Sarasota author Monica Medina writes about surviving domestic violence in her new memoir


As a child, Sarasota-based author and life coach Monica Medina saw her mother in an abusive relationship. Medina says she endured violence, aggression and mental health crisis at the hands of her stepfather, who was her mother’s abuser, for 15 years. She recalls several occasions when the police were called by concerned neighbors in her Chicago neighborhood. The hard part – her stepfather was a Chicago cop.

“Every time the cops were called, he would just show them his badge and put on a show,” says Medina. “He presented himself as a completely different person and the police believed him. Then it was chaos again.”

When Medina was 17, her mother had made plans to flee with Medina and her younger brother, who was 13 at the time. But according to Medina, her stepfather became aware of the plan and shortly after, her mother disappeared.

“My brother and I were met by aunts and uncles who told us that she was found in the trunk of a car and that she passed,” says Medina. “We were shocked but had no doubt that our stepfather was responsible for her death.”

Medina’s journey to finding peace through the grief of her mother’s death is detailed in her debut memoir. The Third Return. Medina, who says she never saw herself as an author, says the book‘s title comes from her mother’s third return to her abusive partner, a common phenomenon among victims of domestic violence.

The book also documents Medina’s rocky return to “normal” life, from beginning college to needing therapy after falling into a deep depression, and the grueling criminal investigation into her stepfather. All drove her to pursue a degree in psychology and later to become an advocate for women in abusive relationships.

After eight years of postponed and rescheduled court hearings, Medina’s stepfather was convicted of first-degree murder in 2017. He’s in prison now.

“It was so challenging to heal and process my mother’s death when I was constantly being blamed on it in court,” says Medina. “Every time I left, I relived the trauma I experienced as a child. It made me feel deeply for the victims who must do the same in bringing justice to their perpetrators.”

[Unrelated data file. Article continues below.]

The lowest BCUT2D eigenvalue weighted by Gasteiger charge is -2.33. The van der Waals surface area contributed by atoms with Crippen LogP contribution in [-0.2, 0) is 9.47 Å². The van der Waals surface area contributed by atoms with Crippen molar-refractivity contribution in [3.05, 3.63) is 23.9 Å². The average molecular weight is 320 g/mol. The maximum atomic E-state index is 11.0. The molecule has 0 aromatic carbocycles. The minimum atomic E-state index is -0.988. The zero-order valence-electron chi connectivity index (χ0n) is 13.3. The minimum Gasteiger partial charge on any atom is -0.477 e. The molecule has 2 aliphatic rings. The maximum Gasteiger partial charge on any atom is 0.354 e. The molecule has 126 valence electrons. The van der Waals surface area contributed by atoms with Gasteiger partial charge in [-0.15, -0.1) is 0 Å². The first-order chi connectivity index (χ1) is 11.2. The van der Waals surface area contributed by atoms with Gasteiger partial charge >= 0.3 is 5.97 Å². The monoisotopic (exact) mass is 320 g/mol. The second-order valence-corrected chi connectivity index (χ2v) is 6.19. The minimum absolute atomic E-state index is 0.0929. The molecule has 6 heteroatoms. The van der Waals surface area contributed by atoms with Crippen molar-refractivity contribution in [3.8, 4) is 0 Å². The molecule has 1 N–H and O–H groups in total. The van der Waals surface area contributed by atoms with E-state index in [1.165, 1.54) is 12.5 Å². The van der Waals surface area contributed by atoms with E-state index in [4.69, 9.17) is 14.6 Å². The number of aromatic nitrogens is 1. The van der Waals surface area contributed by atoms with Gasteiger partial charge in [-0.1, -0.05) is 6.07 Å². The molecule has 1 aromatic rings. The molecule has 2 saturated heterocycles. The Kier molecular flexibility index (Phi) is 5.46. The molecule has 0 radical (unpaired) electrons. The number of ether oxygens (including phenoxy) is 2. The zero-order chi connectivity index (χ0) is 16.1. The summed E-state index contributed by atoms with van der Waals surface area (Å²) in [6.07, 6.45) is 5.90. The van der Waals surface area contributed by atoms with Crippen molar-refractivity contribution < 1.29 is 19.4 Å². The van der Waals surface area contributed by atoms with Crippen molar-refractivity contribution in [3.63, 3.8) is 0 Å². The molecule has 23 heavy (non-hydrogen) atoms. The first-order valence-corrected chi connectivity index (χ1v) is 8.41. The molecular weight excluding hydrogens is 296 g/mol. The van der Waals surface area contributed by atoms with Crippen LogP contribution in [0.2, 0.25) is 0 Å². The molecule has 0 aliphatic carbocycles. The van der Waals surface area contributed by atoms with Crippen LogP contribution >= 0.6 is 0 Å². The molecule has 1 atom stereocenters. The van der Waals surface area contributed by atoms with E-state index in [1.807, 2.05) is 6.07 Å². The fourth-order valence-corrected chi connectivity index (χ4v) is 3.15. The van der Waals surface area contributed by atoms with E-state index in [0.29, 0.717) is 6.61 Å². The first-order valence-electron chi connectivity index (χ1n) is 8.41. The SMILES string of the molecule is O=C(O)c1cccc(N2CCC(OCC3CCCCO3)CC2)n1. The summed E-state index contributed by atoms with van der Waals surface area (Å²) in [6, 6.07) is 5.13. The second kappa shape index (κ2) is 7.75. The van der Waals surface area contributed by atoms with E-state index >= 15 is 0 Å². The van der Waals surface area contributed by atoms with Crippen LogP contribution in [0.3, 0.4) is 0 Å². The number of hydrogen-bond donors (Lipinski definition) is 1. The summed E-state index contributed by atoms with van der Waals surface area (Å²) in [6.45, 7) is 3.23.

Many victims of domestic violence can find resources to help them move on after escaping an abusive relationship, but Medina says there is little support for family members of people killed by abusive partners.

“There are many books about survivor stories, but few about what happens if you don’t make it out alive, how it affects loved ones,” says Medina. “There are certainly no books about what children see and endure as a result of their parents’ abuse.”

Medina now owns a life-coaching business called You Beautiful Life, in which she helps women learn more about empowerment, self-care, and creating healthy boundaries — all qualities she says can help women get out of abusive relationships avoid and escape them.

The book was published last month and Medina has been giving talks in Venice hosted by non-profit organizations that help homeless women. She says she plans to work with Sarasota’s Women’s Resource Center and the Safe Place and Rape Crisis Center to share her story.

“When you’re suffering from domestic violence, it can be difficult to know who to turn to or how to start breaking free,” says Medina. “Start with what you know: that something is wrong and that you want to be happy. Take small steps towards that happiness every day.”

Medina says an important step is making contact. Don’t be afraid to tell a friend, colleague, therapist, or even a nice stranger that you need help.

“People want to help, and silence keeps you from doing so,” she says. “I know it seems impossible, especially when your partner is threatening your life, but there are so many resources ready to help and protect you.”

According to Medina, readers of The Third Return have told her that her story is harrowing but inspiring.

“This book is very raw,” she says. “I haven’t sugarcoated things – I want people to know the truth and therefore take an honest look at their own situation.”

The Third Return can be purchased through Medina’s website or Amazon. You can also find it at Barnes & Noble, 4010 S. Tamiami Trail, Sarasota, and 200 N. Cattlemen Road, Sarasota; at Bookstore1 Sarasota, 117 S. Pineapple Ave., Sarasota; or at The Island Bookshop, 206 W. Miami Ave., Venice.

If you or someone you know is experiencing domestic violence or a threat of domestic violence, call the National Domestic Violence Hotline at (800) 799-SAFE (7233) for help or go to to receive anonymous, confidential online chats in English and Spanish.


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